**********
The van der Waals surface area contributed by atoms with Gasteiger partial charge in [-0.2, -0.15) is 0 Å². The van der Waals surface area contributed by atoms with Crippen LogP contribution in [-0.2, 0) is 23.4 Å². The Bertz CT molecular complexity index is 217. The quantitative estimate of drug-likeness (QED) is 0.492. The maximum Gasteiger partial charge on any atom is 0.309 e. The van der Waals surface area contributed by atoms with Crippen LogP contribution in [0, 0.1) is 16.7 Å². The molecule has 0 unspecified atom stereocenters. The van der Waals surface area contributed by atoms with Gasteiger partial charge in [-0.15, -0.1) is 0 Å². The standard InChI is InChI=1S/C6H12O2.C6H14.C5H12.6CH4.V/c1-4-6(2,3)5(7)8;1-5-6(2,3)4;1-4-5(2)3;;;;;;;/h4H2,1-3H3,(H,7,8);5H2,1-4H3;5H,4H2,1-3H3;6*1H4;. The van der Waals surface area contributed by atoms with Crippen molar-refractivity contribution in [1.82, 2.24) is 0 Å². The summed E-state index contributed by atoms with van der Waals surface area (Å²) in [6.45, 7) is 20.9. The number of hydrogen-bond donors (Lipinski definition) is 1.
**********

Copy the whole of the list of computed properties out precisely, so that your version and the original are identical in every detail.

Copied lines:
The van der Waals surface area contributed by atoms with Gasteiger partial charge in [-0.2, -0.15) is 0 Å². The van der Waals surface area contributed by atoms with Crippen LogP contribution in [-0.2, 0) is 23.4 Å². The Bertz CT molecular complexity index is 217. The quantitative estimate of drug-likeness (QED) is 0.492. The maximum Gasteiger partial charge on any atom is 0.309 e. The van der Waals surface area contributed by atoms with Crippen LogP contribution in [0, 0.1) is 16.7 Å². The molecule has 0 unspecified atom stereocenters. The van der Waals surface area contributed by atoms with Gasteiger partial charge in [-0.15, -0.1) is 0 Å². The standard InChI is InChI=1S/C6H12O2.C6H14.C5H12.6CH4.V/c1-4-6(2,3)5(7)8;1-5-6(2,3)4;1-4-5(2)3;;;;;;;/h4H2,1-3H3,(H,7,8);5H2,1-4H3;5H,4H2,1-3H3;6*1H4;. The van der Waals surface area contributed by atoms with Crippen molar-refractivity contribution in [1.82, 2.24) is 0 Å². The summed E-state index contributed by atoms with van der Waals surface area (Å²) in [6.45, 7) is 20.9. The number of hydrogen-bond donors (Lipinski definition) is 1.